By telling her story through the eyes of a thirteen-year-old narrator, Dorothy Allison brings to light both the loss of self-respect engendered by abuse and the struggle for a sense of identity that is always a part of adolescence. Bone’s voice is powerful and poignant, replete with the accented slang of the poor South and the direct and unsentimentalized observations of the adolescent. Her voice is also honest, for Allison does not shy away from her narrator’s sexuality, openly depicting her masturbatory fantasies and, indeed, using their increasing violence to reflect the impact of Glen’s abuse. Perhaps most significant, however, Bone’s voice is vulnerable; through it, Allison creates an effective means of showing the fragility of such ostensibly stable ties as those among family members, between husbands and wives, and between mothers and daughters.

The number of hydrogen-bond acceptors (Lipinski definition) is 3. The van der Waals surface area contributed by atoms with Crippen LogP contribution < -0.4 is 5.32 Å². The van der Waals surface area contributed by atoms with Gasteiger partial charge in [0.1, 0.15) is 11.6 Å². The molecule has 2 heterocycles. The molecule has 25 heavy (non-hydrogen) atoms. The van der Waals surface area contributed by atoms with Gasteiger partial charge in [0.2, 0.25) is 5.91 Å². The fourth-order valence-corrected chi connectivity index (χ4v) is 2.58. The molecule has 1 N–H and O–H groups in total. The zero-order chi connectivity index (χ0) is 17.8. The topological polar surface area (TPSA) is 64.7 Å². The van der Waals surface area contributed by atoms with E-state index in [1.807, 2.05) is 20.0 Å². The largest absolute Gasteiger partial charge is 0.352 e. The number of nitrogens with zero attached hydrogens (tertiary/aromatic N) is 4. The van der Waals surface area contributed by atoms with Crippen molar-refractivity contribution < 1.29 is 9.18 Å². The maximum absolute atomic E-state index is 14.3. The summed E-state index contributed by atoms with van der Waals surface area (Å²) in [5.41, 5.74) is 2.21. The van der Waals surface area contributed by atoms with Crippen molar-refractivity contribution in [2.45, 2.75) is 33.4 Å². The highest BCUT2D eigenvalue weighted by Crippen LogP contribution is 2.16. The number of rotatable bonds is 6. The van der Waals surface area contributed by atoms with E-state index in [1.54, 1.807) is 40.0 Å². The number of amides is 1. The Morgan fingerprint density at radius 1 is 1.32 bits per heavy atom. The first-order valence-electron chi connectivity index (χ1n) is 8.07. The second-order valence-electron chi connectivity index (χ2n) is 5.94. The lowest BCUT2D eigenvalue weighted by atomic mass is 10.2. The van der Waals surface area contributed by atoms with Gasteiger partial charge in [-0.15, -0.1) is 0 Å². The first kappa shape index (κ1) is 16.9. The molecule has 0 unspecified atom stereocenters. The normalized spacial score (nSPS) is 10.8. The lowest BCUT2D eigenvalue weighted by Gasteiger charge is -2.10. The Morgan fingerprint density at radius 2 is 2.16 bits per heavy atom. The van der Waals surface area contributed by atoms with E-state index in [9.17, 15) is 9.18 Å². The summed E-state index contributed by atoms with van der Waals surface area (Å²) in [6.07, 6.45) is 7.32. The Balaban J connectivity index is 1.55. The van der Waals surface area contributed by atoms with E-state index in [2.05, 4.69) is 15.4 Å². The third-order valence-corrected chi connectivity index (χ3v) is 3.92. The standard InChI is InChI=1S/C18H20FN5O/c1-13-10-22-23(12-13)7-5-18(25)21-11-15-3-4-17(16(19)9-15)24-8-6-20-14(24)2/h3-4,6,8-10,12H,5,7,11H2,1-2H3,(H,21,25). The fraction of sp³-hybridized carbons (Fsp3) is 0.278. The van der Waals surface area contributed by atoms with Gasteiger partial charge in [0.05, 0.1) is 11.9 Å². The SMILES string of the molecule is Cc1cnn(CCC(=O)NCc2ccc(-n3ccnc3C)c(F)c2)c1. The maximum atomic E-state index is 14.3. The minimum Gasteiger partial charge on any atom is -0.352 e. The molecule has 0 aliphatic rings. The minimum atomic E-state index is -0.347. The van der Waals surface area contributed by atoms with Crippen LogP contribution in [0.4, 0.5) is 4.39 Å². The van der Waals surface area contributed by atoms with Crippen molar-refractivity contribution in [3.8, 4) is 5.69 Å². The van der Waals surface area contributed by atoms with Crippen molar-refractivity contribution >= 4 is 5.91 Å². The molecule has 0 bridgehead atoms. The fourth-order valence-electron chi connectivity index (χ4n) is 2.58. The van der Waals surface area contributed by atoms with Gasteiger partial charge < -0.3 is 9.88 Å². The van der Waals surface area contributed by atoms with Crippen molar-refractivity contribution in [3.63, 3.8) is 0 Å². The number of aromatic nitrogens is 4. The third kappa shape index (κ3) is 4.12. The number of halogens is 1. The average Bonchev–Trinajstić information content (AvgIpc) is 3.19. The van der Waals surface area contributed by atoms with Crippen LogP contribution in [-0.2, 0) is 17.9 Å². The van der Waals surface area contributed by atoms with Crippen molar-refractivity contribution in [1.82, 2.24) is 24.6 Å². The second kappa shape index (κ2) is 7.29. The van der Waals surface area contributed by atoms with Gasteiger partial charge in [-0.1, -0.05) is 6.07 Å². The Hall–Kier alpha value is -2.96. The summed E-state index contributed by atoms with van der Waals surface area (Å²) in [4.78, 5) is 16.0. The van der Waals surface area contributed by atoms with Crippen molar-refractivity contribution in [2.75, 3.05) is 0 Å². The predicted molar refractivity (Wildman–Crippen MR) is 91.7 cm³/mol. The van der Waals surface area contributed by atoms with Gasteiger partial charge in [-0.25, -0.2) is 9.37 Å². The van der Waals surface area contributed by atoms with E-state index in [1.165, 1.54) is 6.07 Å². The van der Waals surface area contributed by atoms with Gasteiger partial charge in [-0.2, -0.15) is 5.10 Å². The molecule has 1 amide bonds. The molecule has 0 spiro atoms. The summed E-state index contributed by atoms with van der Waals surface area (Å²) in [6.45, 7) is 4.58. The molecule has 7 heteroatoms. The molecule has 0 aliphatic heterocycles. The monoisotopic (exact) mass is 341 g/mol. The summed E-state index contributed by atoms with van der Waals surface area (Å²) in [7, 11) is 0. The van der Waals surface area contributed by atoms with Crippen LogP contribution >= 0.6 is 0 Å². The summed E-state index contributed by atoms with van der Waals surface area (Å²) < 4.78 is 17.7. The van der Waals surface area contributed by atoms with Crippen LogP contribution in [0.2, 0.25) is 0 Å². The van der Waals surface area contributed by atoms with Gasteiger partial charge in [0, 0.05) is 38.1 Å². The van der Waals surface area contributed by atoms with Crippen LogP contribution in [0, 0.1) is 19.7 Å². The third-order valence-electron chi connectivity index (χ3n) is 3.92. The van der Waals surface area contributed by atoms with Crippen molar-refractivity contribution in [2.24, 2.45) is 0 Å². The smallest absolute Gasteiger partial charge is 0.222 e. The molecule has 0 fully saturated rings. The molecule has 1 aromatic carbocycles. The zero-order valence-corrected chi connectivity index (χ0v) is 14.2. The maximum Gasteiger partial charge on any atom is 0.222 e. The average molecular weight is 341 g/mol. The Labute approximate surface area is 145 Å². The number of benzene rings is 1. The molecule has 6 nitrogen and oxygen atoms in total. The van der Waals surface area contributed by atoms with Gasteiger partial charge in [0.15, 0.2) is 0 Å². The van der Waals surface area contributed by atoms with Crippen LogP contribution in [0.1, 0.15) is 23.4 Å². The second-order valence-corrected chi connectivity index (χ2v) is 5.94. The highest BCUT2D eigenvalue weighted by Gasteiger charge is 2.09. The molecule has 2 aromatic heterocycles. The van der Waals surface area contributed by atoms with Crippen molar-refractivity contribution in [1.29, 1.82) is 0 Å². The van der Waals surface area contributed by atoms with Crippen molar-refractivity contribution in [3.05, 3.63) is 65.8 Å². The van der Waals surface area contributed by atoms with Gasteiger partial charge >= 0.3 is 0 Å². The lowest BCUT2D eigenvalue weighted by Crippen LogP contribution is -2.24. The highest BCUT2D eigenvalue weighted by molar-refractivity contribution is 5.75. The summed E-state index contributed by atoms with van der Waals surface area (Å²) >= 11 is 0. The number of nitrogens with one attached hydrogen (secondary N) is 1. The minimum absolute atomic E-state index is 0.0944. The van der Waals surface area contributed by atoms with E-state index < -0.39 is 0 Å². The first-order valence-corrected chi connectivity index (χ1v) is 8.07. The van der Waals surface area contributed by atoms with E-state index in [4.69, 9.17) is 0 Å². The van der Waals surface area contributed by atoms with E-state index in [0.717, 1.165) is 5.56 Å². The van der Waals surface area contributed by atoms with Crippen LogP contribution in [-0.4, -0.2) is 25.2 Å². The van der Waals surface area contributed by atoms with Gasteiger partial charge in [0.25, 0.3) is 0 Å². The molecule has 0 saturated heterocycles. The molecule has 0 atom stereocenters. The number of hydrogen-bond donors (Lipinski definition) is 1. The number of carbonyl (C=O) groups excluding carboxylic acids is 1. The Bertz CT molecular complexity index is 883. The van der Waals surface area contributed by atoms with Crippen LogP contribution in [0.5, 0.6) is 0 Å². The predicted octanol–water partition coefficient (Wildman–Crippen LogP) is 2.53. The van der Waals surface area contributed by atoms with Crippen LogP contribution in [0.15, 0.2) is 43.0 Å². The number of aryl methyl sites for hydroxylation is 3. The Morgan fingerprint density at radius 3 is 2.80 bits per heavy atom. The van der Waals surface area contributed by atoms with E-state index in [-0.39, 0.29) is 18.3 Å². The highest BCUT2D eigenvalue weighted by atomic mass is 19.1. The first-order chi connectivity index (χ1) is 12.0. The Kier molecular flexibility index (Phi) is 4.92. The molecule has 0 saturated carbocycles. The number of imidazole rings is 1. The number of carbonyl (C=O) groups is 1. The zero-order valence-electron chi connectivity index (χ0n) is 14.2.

Although Allison situates her story in the domestic sphere, she does not romanticize domesticity. Each family is depicted accurately, never stereotyped in its poverty or pain. The Boatwright family stays together by telling itself stories of past violence and through a sense of necessity and combativeness engendered by poverty and ostracism. The Waddell family, despite its material privilege, is no better. The antagonism between Glen and his father and brothers, together with the Waddells’ snobbish hypocrisy toward Anney and her daughters, suggests that violence is not confined to the poor,...
(The entire section is 540 words.)